All rights reserved. No part of this book may be used, reproduced, or transmitted in any form or by any means, electronic or mechanical, including photocopying, recording, or by any information storage or retrieval system, without the written permission of the publisher, except where permitted by law, or in the case of brief quotations embodied in critical articles and reviews. For information, please contact:

Published by: dick morris – carla bowman - books

Other books by Dick Morris:

Pelican - Escape or Die*

Dark Harbor*

The Investigators*

The Black Hats*

The Killers*

The Last Supper*

The Curse*

The Castle*

The Ruin*

The Weather Station*

Three Horror Stories*

Cursed Slaughtered Hunted*

*Also available as paperbacks


This is a work of fiction and the characters and locations are imaginary. Any resemblance to persons living or dead or actual establishments is purely coincidental.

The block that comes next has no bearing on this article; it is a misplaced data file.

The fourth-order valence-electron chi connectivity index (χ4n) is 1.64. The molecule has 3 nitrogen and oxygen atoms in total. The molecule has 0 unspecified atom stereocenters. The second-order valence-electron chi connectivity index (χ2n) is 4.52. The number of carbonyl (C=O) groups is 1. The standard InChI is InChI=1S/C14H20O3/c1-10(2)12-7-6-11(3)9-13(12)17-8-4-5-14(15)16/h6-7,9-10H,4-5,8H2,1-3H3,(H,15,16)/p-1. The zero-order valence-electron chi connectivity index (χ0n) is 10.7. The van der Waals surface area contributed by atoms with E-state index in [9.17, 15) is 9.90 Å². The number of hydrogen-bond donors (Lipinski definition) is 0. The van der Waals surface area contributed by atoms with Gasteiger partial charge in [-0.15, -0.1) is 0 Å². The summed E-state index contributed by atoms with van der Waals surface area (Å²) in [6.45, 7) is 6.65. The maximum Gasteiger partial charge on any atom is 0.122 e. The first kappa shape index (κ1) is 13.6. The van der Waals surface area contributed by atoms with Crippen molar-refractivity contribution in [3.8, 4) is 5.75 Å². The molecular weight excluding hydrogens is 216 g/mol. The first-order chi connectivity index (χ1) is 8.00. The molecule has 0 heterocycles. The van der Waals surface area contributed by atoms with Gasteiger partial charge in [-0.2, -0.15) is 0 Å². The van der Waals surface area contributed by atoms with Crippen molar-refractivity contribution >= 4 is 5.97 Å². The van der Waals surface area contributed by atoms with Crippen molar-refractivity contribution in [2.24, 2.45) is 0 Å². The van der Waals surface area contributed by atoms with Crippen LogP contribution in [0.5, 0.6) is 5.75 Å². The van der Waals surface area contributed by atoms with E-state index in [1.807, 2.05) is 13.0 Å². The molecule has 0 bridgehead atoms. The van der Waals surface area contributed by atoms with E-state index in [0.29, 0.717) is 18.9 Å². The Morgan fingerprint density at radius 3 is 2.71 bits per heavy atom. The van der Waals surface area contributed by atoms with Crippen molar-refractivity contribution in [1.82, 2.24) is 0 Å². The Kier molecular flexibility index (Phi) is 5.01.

"I’m going to crush that mother-fucker, Ford. That’s what I’m going to do!"

Jack G. Harding shouted above the noise of the helicopter as it approached the island of Sveti Marko. His wife, who sat beside him, only half-listened. She had heard Harding speak like this so many times before. Harding was on a high, as he always was whenever he was about to pull off a major deal. Now, he, the President of Titan Corporation, intended to pull off the biggest takeover of his career. He aimed to launch a bid for a company belonging to an operator with a reputation as fearsome as his own. The company, Ford Oil Holdings, belonging to George T. Ford, was almost as big as Titan.